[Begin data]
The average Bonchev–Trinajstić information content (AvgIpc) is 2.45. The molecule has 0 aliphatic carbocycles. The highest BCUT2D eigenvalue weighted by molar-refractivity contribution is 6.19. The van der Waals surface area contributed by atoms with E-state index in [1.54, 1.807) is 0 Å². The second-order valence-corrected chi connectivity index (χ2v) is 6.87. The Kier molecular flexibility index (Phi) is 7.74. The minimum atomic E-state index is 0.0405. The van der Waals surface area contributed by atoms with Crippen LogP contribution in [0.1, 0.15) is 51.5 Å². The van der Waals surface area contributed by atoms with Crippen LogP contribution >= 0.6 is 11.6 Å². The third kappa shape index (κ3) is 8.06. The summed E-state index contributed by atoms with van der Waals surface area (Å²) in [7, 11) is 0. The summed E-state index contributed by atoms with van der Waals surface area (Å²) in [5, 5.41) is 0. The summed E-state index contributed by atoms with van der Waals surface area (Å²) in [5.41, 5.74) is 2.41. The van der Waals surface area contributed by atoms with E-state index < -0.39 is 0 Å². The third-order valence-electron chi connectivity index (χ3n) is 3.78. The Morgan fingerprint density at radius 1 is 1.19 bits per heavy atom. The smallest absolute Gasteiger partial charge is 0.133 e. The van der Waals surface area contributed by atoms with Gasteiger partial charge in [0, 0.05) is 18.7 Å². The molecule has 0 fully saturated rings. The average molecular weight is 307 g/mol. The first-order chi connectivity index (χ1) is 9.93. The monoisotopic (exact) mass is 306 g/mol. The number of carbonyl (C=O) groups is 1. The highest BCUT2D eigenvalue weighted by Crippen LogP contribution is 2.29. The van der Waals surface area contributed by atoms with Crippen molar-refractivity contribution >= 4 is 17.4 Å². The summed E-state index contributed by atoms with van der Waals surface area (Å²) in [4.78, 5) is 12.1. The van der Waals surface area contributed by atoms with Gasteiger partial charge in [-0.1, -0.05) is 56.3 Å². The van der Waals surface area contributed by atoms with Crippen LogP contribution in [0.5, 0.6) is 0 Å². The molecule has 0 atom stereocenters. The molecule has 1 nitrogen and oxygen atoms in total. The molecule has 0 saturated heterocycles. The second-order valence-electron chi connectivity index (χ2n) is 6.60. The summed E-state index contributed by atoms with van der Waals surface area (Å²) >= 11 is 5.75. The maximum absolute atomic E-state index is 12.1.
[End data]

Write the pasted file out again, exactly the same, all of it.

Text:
The average Bonchev–Trinajstić information content (AvgIpc) is 2.45. The molecule has 0 aliphatic carbocycles. The highest BCUT2D eigenvalue weighted by molar-refractivity contribution is 6.19. The van der Waals surface area contributed by atoms with E-state index in [1.54, 1.807) is 0 Å². The second-order valence-corrected chi connectivity index (χ2v) is 6.87. The Kier molecular flexibility index (Phi) is 7.74. The minimum atomic E-state index is 0.0405. The van der Waals surface area contributed by atoms with Crippen LogP contribution in [0.1, 0.15) is 51.5 Å². The van der Waals surface area contributed by atoms with Crippen LogP contribution >= 0.6 is 11.6 Å². The third kappa shape index (κ3) is 8.06. The summed E-state index contributed by atoms with van der Waals surface area (Å²) in [7, 11) is 0. The summed E-state index contributed by atoms with van der Waals surface area (Å²) in [5, 5.41) is 0. The summed E-state index contributed by atoms with van der Waals surface area (Å²) in [5.41, 5.74) is 2.41. The van der Waals surface area contributed by atoms with E-state index < -0.39 is 0 Å². The third-order valence-electron chi connectivity index (χ3n) is 3.78. The Morgan fingerprint density at radius 1 is 1.19 bits per heavy atom. The smallest absolute Gasteiger partial charge is 0.133 e. The van der Waals surface area contributed by atoms with Gasteiger partial charge in [0, 0.05) is 18.7 Å². The molecule has 0 fully saturated rings. The average molecular weight is 307 g/mol. The first-order chi connectivity index (χ1) is 9.93. The monoisotopic (exact) mass is 306 g/mol. The number of carbonyl (C=O) groups is 1. The highest BCUT2D eigenvalue weighted by Crippen LogP contribution is 2.29. The van der Waals surface area contributed by atoms with Crippen molar-refractivity contribution >= 4 is 17.4 Å². The summed E-state index contributed by atoms with van der Waals surface area (Å²) in [4.78, 5) is 12.1. The van der Waals surface area contributed by atoms with Gasteiger partial charge in [-0.1, -0.05) is 56.3 Å². The van der Waals surface area contributed by atoms with Crippen LogP contribution in [0.5, 0.6) is 0 Å². The molecule has 0 atom stereocenters. The molecule has 1 nitrogen and oxygen atoms in total. The molecule has 0 saturated heterocycles. The second-order valence-electron chi connectivity index (χ2n) is 6.60. The summed E-state index contributed by atoms with van der Waals surface area (Å²) >= 11 is 5.75. The maximum absolute atomic E-state index is 12.1.